Netpac Jury Award Winners

2019

Jury Prize

A Family Tour by Ying Liang (Hong Kong - Taiwan - Malaysia - Singapore)

for its in-depth universal portrayal of human conditions across borders in the world reflected in dilemma between creative expression and his frustrating personal experience told in a most self-restrained manner.

 

 

2018

Jury Prize (ex-aequo)

The Taste of Rice Flower by Pengfei (China)

for its delicate balance in portraying tradition-vs-modernization issues of migrant workers and the children they leave behind in a subtle mother/daughter storyline graced with distinct moods and rituals.

thetasteofticeflowerweb


mothersweb

 

Jury Prize (ex-aequo)

Mothers by Lee Dong-eun  (South Korea)

for its low-key treatment in portraying the different faces of motherhood and how its various characters cope and accept it in a sensitive drama about what it is to become a family.


Special Mention

A letter to the president by Roya Sadat (Afghanistan)

For its vivid drama on the plight of women struggling against a country’s patriarchal traditions set amidst corruption and lawlessness, revealing that change may not be forthcoming.

alettertothepresidentweb

 

 

2017

Jury Prize

Going the distance by Harumoto Yujiro (Japan)

for its effective use of comedy and multiple stands of narrative culminating into a dramatic ending that hits home the film’s message with sublime power.

 

 

2016

Jury Prize

Imbisibol by Lawrence Fajardo (Philippines)

for its effective use of comedy and multiple stands of narrative culminating into a dramatic ending that hits home the film’s message with sublime power.

Imbisibol


Wednesday, May 9

Special Mention

Wednesday, May 9 by Vahid Jalilvand (Iran)

for being a straightforwardly told story with crafty directing and cinematography. It creates debate, raises questions, and gives hope, for audience and for Iranian cinema.

 

2015

Jury Prize

The Monk by The Maw Naing (Myanmar)

for being eloquent even during its silence, thus engaging the audience as participants, and for aptly portraying the dilemma of its protagonist, not just as a monk but also as an individual.

The Monk


Chen Shiang-chyi

Special Mention

Chen Shiang-chyi 

actress in Exit by Chien Hsiang (Taiwan)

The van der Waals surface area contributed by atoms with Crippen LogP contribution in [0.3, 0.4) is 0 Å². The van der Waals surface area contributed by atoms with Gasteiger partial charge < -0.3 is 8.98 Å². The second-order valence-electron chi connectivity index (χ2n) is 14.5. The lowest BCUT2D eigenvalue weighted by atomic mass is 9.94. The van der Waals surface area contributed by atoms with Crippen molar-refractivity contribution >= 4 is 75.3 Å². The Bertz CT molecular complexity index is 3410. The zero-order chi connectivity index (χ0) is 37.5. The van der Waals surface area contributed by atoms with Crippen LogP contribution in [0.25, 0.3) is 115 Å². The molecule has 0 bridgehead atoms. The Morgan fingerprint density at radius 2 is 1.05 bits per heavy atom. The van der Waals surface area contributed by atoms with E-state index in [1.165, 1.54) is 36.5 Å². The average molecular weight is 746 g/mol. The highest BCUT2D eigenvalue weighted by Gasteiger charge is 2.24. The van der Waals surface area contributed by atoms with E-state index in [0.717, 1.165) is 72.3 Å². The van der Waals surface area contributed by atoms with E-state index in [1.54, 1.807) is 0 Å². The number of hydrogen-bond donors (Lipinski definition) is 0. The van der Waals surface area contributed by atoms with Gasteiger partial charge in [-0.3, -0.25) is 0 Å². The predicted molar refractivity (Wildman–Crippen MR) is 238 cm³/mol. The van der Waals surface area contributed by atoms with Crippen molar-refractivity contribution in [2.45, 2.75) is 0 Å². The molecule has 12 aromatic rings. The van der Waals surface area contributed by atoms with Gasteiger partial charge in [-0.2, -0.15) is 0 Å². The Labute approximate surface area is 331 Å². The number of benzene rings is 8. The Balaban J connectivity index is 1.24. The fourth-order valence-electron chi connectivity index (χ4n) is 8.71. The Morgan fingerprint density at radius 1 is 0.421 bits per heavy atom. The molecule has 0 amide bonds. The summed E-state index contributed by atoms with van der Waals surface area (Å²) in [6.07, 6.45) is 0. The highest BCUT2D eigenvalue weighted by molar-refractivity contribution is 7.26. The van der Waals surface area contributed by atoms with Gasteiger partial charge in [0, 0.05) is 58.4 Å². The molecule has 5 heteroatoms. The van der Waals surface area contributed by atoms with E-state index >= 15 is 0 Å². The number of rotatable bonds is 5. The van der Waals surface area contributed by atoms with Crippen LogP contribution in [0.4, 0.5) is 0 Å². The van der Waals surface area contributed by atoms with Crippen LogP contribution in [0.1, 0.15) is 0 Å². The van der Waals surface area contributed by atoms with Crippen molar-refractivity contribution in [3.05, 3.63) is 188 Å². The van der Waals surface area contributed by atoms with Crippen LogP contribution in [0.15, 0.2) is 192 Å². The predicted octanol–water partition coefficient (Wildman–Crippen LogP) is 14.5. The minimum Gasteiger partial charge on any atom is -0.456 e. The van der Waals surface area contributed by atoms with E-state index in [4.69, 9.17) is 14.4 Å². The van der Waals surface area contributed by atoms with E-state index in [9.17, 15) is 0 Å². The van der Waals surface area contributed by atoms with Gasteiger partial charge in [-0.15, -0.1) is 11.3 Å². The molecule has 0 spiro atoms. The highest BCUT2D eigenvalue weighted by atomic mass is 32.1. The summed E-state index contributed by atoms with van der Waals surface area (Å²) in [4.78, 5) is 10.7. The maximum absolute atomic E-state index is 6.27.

for her subtle, nuanced and graceful portrayal of solitude.

 

2014

Jury Prize

The Ferry by Shi Wei (China)

for a film that makes audience reconnects to our human and environmental cores, showing the path to compassion, using poetic cinematography and film language.

The Ferry

 

2013

Jury Prize

With You Without You by Prasanna Vithanage (Sri Lanka)

for its aesthetic quality and the sublime way of adapting Dostoevsky's story to the contemporary reality. Whenever love and humanity succeed in overcoming tragedy, conflict, and sufferings, only then they can win.

With You Without You

 

2012

Jury Prize

August Drizzle by Aruna Jayawardana (Sri Lanka)

For its powerful and unsentimental depiction, rooted in its national cinema, of a rural woman struggling to establish her own identity.

August Drizzle


Return Ticket

Special Mention

Return Ticket by Teng Yung-Shing (Taiwan / China)

For its sensitive and moving inter-generational portrait of a dislocated society still dreaming of home.

 

2011

Jury Prize

P.S. by Elkin Tuychiev (Uzbekistan)

For its deployment of myth and madness as cinematic constructs to signify and dis-construct the complex realities of contemporary life.

P.S.

 

2010

Jury Prize

Animal Town by Jeon Kyu-hwan (South Korea)

For its frank representation of the horrors in modern urban lives, with an experimental and sincere direction and actors' daring actors performance.

Animal Town

 

2009

Jury Prize

Dawn of the world by Abbas Fahdel (Iraq / France)

For its cinematic pace, atmosphere and representation of a dying culture in the time of devastating war.

L'Aube du monde

 

2008

Jury Prize

The Old Barber by Hasi Chaolu (China)

For its touching tale of human life, focussing on marginalized individuals, and its sensitive relationship between the human and his surrounding projected in a very sensitive way.

Le Vieux barbier


Les Moissons pourpres

Special Mention

The Red Awn by Cai Shangjun (China)

For its clear depiction and comments on the changing face of a commercializing China. Love and condition in human bonding have been portrayed here in a subtle manner. The film has successfully reflected the globalization of China from the grass root.

 
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